It can be tough for parents to know how to talk about big feelings with their children. But by using some simple techniques, you can help your kids express their emotions in a healthy way. Here are 6 ways to talk about big feelings with your kids.
However, in my experience as a psychologist and parent, I have found that most children want to talk, but we inadvertently shut them down. In our attempt to protect them and take away their pain, we want to solve the problem for them as quickly as possible, jumping into giving advice, lecturing or talking about our own experience. For most kids, this is a conversation killer.
Simple changes in the way we approach the conversation can make a big difference.
6 Ways to Talk About Big Feelings
Create an open and safe environment.
Let your child know that they can come to you when they need help. Let them know you won’t be angry if they need help solving a problem or fixing something they might have done wrong. Kids often shut down if they think their parents will overreact or react negatively to an issue.
Listen and don’t speak. If you asked a question and received no reply, give it time.
Silence can be uncomfortable, and we can feel like we need to fill the silence by rewording our questions or helping the child formulate an answer. Some kids find it difficult to verbalise their feelings and need extra time to put it into words. Once your child starts to talk about the problem, listen and resist the urge to speak. Children want to feel heard and understood.
Don’t give advice (unless requested).
When a child talks about their feelings, they often only want to vent, be heard and feel validated. They want you to see they are having a hard time and want your empathy, not your words of wisdom. When your child shares a big feeling with you, sit with their feeling for a while. Validate their feelings by saying, “This must have been very hard for you” or “I can imagine how angry this made you feel.” Once they have finished venting, you can ask them questions about how THEY plan to deal with the issue by saying, “What do you think you can do about this?” then you can make yourself available if needed by saying, “If you need my help, you can come and ask me. I’m here for you.” This will help your child feel like you are working with them and not lecturing them.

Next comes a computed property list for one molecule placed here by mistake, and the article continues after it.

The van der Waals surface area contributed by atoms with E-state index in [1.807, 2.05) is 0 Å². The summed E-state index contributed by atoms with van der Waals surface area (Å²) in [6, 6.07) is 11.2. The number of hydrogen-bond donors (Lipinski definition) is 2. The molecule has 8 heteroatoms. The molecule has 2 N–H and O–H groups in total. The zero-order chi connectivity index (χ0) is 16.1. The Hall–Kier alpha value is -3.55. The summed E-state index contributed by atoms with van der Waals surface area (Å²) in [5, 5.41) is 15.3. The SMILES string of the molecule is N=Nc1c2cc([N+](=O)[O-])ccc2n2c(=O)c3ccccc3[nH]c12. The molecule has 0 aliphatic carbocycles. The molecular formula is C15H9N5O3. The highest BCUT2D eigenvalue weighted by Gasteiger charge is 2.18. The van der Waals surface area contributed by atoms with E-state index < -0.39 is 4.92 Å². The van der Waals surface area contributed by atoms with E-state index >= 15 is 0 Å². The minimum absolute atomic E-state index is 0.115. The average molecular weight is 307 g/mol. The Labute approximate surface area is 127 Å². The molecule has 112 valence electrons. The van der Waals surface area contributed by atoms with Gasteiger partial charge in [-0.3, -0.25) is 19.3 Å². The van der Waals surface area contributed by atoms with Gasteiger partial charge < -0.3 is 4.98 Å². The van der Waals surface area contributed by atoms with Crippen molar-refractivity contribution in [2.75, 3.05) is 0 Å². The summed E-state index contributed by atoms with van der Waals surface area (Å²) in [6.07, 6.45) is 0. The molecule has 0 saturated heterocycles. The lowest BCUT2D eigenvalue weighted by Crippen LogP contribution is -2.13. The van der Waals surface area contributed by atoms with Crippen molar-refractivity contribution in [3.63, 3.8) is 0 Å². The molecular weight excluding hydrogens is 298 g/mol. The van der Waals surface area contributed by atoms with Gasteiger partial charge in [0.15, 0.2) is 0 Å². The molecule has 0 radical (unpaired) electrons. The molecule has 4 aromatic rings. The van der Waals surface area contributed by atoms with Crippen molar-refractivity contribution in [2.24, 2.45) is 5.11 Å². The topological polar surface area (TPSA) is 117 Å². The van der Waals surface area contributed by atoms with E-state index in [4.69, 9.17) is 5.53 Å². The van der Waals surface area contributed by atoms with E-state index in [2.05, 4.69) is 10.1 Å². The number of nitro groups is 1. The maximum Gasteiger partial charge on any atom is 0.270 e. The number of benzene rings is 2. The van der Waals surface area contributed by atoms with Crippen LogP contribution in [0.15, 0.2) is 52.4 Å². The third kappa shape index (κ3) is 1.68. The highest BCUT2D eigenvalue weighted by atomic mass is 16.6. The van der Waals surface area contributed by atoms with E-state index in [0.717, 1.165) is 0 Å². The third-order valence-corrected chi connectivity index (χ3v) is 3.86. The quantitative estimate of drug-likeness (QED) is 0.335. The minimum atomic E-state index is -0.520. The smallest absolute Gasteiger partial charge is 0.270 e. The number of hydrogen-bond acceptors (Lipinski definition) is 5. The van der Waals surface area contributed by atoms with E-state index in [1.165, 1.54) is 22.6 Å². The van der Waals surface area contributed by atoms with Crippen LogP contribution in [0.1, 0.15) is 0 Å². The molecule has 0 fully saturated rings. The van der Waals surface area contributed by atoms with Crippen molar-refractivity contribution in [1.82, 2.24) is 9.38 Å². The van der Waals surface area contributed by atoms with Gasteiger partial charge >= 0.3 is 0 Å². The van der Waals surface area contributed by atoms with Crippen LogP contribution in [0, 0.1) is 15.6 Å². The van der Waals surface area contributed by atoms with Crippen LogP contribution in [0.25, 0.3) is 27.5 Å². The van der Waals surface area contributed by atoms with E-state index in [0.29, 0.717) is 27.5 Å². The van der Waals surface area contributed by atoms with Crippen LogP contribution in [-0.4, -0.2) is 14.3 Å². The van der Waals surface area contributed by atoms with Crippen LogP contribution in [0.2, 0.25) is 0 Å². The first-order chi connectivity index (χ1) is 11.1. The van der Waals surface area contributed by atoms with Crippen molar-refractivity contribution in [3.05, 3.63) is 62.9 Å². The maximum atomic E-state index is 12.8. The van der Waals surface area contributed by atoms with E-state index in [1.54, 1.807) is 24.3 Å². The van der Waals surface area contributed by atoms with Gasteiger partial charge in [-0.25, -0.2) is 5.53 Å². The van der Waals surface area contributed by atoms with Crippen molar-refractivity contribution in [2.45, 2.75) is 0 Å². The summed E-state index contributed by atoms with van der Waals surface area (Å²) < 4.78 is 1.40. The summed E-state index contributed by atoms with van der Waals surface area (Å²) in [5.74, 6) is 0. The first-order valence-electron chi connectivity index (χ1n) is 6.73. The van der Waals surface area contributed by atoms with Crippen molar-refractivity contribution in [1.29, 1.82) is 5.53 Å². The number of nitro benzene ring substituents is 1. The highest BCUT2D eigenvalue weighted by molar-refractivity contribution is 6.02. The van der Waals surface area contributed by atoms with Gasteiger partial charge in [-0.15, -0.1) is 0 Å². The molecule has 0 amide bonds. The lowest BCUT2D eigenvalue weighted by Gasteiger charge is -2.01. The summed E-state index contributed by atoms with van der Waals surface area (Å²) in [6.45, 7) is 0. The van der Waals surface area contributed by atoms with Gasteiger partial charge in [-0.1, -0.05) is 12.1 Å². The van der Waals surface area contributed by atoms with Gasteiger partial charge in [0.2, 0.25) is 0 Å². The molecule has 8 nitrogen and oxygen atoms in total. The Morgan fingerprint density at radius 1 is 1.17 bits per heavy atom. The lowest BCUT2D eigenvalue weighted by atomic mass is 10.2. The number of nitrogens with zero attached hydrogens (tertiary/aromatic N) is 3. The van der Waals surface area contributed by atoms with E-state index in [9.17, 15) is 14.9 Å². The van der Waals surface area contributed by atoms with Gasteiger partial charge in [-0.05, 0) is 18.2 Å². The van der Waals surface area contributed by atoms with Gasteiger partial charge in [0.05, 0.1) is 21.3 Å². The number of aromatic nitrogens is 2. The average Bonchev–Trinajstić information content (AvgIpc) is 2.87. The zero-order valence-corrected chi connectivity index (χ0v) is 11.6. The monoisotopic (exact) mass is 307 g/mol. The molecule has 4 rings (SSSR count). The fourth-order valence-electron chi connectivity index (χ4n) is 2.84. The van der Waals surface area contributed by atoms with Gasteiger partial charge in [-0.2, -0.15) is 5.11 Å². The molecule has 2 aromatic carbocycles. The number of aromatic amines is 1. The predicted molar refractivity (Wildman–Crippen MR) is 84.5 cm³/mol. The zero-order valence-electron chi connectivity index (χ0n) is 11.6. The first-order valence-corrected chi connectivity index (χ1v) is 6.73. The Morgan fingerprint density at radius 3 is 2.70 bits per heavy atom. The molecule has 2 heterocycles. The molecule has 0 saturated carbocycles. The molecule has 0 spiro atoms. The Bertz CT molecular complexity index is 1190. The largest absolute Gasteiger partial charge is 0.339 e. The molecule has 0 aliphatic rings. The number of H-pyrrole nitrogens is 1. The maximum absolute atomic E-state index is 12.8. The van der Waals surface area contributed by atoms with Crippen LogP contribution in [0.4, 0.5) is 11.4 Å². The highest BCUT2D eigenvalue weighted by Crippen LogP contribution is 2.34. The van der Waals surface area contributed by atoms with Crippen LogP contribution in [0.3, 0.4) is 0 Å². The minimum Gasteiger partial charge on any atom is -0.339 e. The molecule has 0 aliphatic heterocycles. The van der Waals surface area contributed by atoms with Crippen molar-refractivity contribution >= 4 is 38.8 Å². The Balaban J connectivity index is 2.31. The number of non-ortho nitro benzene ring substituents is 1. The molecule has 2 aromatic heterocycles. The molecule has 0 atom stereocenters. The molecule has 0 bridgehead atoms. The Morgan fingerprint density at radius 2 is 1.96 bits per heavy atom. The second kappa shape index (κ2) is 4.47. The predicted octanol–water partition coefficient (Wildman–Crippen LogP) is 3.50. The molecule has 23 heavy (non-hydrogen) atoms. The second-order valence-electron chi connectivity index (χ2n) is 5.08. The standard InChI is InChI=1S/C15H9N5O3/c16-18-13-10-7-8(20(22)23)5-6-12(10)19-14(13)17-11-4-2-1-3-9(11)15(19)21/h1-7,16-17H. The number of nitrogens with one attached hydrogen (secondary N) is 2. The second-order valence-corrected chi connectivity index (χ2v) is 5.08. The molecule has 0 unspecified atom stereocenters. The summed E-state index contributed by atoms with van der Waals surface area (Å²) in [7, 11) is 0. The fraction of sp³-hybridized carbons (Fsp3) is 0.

Change the way you structure your sentences.
Minor changes to how you ask a question can make or break your conversation. Try restructuring your questions and stay silent after you ask.
Instead of saying:
“What did she do to you?”
“You are clearly upset. I wonder what she did to you?”
Instead of saying:
“What is good about …?”
“What is the best part of…?”
Give them space.
Give your child the space to process their emotions by themselves. Every child is learning to identify, regulate and act on their emotions. During this process, children need to sit with their feelings and then learn to talk about them with your assistance (when they are ready). Giving a child space and allowing them the time they need to feel strong enough or comfortable enough to talk about it is a demonstration of respect and trust.
Engage in a fun activity.
If you feel your child needs to talk but is not ready to open up, try engaging in an activity they like, such as crafting, drawing, painting, playing with clay, completing a puzzle or going for a walk. It helps them feel at ease by losing themselves into something they love and helps them open up about what is on their mind.
Allowing your child to feel their feelings and encouraging them to connect with you in their own time will help them become more emotionally intelligent.
You can use the Superpower Kids Talk to Me Note printable to let your child know you are there for them no matter how big or how small the problem is.